Military, aviation and health care professionals share a crucial responsibility: Lives depend on how they function and perform as a team. Now, the UF Health Sebastian Ferrero Office of Clinical Quality and Patient Safety is adopting a team-based training system tailored to high-risk industries.
A program originally created by the U.S. Department of Defense is now being used at UF Health to improve teamwork and enhance patient safety. The program, called TeamSTEPPS, is sponsored by the Agency for Healthcare Research and Quality and draws on decades of military and aerospace research as well as analysis of highly reliable, effective processes. Many health care systems use it to improve patient care.
“We wanted a framework upon which we could build team-based care,” said Debbie Lynn, UF Health Quality and Patient Safety quality and accreditation director. “Right now, we’re focused
on providing training to interested faculty and staff who will use some of the methodologies in their areas of service.”
At its core, TeamSTEPPS teaches professionals to work effectively as a team to provide a safe, seamless experience for patients and their families.
“The underlying principles of TeamSTEPPS synchronize extraordinarily well with the goals outlined in UF Health’s new strategic plan, The Power of Together,” said Charles Crescioni, B.S.N., R.N., UF Health Quality and Patient Safety senior quality improvement specialist. “We’re using TeamSTEPPS as one way to uniformly integrate and optimize those efforts to improve how we work together.”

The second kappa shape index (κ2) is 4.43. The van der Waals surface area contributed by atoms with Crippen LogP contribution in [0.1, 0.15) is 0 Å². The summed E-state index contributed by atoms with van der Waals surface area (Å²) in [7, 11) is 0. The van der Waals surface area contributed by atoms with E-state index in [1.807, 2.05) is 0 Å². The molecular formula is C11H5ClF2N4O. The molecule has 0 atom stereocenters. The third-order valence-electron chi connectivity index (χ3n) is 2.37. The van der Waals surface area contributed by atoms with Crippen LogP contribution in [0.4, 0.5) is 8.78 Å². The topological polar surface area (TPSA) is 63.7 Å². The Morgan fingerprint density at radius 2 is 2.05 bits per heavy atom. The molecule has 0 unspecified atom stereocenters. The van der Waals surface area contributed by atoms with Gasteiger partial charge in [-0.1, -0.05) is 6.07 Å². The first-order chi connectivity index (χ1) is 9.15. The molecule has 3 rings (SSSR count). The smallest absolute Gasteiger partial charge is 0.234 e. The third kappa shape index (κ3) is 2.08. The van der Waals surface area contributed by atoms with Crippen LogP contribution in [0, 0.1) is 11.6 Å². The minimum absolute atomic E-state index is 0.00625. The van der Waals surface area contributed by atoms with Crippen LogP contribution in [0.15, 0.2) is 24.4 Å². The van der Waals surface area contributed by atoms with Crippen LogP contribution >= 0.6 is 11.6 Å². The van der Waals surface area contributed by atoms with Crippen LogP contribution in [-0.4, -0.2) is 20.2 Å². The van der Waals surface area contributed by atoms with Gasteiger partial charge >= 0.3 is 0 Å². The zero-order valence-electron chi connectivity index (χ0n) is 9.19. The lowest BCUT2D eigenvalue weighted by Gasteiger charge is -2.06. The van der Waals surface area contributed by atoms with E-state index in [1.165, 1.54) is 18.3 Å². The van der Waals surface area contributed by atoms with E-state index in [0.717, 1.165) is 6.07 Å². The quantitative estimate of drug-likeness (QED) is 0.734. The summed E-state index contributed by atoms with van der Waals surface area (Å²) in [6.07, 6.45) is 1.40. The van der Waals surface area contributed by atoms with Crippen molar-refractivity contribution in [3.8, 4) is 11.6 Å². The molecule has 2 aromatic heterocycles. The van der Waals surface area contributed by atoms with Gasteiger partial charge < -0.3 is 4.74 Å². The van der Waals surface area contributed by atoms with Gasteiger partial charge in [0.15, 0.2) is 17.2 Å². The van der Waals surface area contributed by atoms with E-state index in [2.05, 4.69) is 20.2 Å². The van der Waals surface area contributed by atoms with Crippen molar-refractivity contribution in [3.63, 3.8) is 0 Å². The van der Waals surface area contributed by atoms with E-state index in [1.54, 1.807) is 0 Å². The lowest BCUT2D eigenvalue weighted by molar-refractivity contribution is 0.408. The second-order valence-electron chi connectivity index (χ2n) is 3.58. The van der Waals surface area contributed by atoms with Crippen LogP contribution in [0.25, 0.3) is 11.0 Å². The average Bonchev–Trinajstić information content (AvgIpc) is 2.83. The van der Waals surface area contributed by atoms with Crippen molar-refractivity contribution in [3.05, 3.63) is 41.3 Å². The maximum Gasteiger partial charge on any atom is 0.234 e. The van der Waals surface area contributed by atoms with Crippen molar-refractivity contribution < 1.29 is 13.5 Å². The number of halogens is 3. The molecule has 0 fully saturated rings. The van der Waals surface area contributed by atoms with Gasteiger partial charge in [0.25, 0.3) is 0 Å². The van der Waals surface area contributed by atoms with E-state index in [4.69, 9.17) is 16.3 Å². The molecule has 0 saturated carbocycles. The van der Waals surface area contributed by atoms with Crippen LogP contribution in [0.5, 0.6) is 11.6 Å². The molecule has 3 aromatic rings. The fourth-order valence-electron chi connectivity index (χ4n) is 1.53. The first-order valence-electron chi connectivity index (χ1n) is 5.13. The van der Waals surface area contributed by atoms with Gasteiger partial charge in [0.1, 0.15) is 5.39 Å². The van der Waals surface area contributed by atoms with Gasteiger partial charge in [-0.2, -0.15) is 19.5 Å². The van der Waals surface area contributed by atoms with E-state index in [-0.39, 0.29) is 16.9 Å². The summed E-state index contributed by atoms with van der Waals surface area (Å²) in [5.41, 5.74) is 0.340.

Its fundamentals include leadership, communication, supportive behavior, performance monitoring and patient-centered care — themes that are part of The Power of Together.
The UF Health Office of Interprofessional Education is working with the UF Health Sebastian Ferrero Office of Clinical Quality and Patient Safety in offering the training sessions to Health Science Center faculty. The goal is for academic programs, along with the office’s interprofessional education activities, to fuse TeamSTEPPS theories into their curricula. As a result, students are equipped with fundamental teamwork skills as they transition into a clinical environment.
Notably, the UF Interdisciplinary Family Health Program incorporated some of the basic concepts, such as mutual support and closed-loop communication, and tailored them to student activities this year. The course pairs first-year health professions students from different colleges with Alachua County residents to provide resource support in their homes.
“My colleagues and I began to realize that maybe we were taking for granted that students know good teamwork skills,” said Amy V. Blue, Ph.D., associate vice president for interprofessional education in the UF Health Office of the Senior Vice President for Health Affairs and associate dean for educational affairs at the College of Public Health and Health Professions. “Great teamwork leads to better patient care — that’s why TeamSTEPPS is part of our students’ educational tool kit.”
Students learn how to translate skills and fundamental themes into successful patient outcomes: establishing mutual trust, accurately exchanging information, providing feedback and linking every team member’s role.
Lynn said, “TeamSTEPPS gives health care professionals the tools and knowledge to enhance our patient-centered, interdisciplinary care.”
UF Health faculty, staff and students can get more information by contacting Charles Crescioni at email@example.com.